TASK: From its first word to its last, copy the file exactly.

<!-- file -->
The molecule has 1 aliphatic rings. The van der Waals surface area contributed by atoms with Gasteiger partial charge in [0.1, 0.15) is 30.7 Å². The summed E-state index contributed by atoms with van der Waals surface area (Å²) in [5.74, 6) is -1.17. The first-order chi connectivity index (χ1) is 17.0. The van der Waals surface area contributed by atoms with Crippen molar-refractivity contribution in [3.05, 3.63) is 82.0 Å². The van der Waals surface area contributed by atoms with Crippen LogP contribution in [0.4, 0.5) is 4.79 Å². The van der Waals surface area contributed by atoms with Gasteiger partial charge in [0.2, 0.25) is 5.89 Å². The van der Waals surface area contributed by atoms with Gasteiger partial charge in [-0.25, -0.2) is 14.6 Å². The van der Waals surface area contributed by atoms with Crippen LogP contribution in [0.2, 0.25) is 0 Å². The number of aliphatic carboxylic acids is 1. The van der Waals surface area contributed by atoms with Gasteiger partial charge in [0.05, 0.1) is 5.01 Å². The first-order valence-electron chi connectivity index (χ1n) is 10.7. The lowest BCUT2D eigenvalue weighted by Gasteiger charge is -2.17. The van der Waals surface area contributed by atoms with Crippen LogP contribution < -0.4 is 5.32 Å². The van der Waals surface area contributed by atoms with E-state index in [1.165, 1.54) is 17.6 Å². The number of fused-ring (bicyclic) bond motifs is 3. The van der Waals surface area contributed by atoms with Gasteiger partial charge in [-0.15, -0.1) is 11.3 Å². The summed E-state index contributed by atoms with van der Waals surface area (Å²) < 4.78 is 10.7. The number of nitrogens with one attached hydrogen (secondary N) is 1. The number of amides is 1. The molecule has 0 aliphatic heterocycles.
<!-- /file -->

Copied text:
The molecule has 1 aliphatic rings. The van der Waals surface area contributed by atoms with Gasteiger partial charge in [0.1, 0.15) is 30.7 Å². The summed E-state index contributed by atoms with van der Waals surface area (Å²) in [5.74, 6) is -1.17. The first-order chi connectivity index (χ1) is 17.0. The van der Waals surface area contributed by atoms with Crippen molar-refractivity contribution in [3.05, 3.63) is 82.0 Å². The van der Waals surface area contributed by atoms with Crippen LogP contribution in [0.4, 0.5) is 4.79 Å². The van der Waals surface area contributed by atoms with Gasteiger partial charge in [0.2, 0.25) is 5.89 Å². The van der Waals surface area contributed by atoms with Gasteiger partial charge in [-0.25, -0.2) is 14.6 Å². The van der Waals surface area contributed by atoms with Crippen LogP contribution in [0.2, 0.25) is 0 Å². The number of aliphatic carboxylic acids is 1. The van der Waals surface area contributed by atoms with Gasteiger partial charge in [0.05, 0.1) is 5.01 Å². The first-order valence-electron chi connectivity index (χ1n) is 10.7. The lowest BCUT2D eigenvalue weighted by Gasteiger charge is -2.17. The van der Waals surface area contributed by atoms with Crippen LogP contribution < -0.4 is 5.32 Å². The van der Waals surface area contributed by atoms with E-state index in [1.165, 1.54) is 17.6 Å². The number of fused-ring (bicyclic) bond motifs is 3. The van der Waals surface area contributed by atoms with Gasteiger partial charge in [-0.15, -0.1) is 11.3 Å². The summed E-state index contributed by atoms with van der Waals surface area (Å²) < 4.78 is 10.7. The number of nitrogens with one attached hydrogen (secondary N) is 1. The number of amides is 1. The molecule has 0 aliphatic heterocycles.